Photo: National Geographic

Photo: National Geographic

With the world becoming increasingly global, paying attention to non-English speaking audiences is becoming more and more important. You don't even have to look beyond the United States, there are many domestic communities where other languages can be widely heard. In fact, English isn't even America's official language.

Because 55% of the internet is in English, it makes the most sense to adopt it as your site's main language. That does mean, however, you are still ignoring a lot of potential customers. Without looking abroad, New England and San Francisco are full of Chinese speakers, New York and California are full of Tagalog, Houston and Dallas have a lot of Vietnamese, Chicago with a lot of Polish, Detroit with Arabic and Seattle with Japanese speakers.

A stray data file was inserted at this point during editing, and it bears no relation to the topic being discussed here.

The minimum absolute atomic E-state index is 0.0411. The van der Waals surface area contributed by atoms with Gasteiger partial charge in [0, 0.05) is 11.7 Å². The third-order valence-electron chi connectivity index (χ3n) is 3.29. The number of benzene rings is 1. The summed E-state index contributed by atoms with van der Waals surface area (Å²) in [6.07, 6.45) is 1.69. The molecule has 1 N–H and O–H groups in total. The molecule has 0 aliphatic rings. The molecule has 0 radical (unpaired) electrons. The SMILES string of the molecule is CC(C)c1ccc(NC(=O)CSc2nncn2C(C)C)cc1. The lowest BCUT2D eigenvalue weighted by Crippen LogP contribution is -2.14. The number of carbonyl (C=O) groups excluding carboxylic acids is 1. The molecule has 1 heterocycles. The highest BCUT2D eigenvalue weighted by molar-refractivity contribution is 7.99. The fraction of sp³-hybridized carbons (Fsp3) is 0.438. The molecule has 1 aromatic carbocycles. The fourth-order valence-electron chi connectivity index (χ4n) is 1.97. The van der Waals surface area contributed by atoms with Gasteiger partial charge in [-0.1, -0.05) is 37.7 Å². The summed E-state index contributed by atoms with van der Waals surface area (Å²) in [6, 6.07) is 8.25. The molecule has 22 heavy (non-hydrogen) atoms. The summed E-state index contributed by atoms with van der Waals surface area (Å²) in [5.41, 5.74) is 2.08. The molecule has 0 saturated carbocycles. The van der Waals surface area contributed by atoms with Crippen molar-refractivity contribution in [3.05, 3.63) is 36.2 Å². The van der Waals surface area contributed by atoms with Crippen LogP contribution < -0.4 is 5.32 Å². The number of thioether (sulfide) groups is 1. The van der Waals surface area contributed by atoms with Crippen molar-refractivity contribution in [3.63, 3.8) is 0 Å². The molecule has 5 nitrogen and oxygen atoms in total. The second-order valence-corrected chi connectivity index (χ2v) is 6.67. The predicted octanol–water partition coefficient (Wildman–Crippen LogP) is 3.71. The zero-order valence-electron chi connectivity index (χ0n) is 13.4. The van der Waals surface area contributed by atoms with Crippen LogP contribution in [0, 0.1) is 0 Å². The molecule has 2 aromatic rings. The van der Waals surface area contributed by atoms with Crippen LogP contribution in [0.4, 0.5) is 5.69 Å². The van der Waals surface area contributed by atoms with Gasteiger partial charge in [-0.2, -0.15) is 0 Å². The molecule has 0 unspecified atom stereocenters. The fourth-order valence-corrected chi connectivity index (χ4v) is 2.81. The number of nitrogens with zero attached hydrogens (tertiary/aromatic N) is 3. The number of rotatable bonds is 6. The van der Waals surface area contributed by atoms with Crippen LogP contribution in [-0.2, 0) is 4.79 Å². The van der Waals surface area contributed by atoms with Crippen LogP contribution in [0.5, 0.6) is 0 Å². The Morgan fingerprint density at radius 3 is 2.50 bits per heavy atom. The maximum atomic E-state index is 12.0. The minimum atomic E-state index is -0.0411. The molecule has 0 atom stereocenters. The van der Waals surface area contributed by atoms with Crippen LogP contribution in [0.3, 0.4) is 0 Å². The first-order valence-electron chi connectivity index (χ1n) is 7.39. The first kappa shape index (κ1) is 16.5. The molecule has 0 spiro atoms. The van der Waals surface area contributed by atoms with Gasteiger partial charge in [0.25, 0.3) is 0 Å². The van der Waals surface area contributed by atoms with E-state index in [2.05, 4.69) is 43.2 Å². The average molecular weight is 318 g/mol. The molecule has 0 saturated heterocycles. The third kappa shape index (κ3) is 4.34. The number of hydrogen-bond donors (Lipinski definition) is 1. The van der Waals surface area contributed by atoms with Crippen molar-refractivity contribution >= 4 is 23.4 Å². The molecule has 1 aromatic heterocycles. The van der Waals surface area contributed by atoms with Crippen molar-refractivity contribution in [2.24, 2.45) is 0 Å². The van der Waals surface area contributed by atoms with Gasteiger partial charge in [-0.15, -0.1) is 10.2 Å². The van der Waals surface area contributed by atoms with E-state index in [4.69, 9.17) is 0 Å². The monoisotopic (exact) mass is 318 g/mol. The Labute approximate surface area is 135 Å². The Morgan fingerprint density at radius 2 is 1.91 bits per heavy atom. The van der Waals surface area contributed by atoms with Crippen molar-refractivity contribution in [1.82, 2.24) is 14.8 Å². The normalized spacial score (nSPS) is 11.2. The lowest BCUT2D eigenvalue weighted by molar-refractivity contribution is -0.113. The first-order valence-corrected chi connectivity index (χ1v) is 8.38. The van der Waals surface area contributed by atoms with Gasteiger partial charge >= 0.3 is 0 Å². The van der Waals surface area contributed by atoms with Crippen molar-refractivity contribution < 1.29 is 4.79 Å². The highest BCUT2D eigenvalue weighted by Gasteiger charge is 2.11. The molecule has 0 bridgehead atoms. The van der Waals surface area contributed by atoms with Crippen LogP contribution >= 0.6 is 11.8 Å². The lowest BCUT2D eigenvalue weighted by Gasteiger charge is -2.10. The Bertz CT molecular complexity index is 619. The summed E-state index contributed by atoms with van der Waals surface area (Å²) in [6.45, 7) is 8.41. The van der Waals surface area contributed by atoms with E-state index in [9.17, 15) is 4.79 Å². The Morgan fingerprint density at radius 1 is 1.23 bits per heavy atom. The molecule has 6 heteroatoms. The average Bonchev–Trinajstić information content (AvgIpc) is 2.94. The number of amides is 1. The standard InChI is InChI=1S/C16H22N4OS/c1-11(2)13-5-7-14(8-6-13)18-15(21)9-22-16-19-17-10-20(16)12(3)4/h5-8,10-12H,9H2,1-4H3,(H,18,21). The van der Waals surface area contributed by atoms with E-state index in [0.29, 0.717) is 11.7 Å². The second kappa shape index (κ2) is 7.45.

via Slate

via Slate

And really, why would you want to lessen your chances of doing business with them or even internationally when all you need to do is use a multilingual site?

The easiest way to do this without getting too technical is to use your URL to geotarget. You can build completely different versions of your site, something very common for businesses to do when opening in Japan. For example, www.mysite.com and www.mysite.jp. Another way to geotarget is by building those versions right into your main site's structure. For example, www.mysite.com/en/page for English and www.mysite.com/jp/page for Japanese.

Whatever the method you choose, relying on automated translations may leave you embarrassed, just ask Taco Bell about what happened to them recently in Japan. Seek a company that provides human translations, even better if they are able to change your site for you and provide ongoing assistance. Going multilingual is a simple task considering that it will help open your business to new communities or even countries of potential customers.


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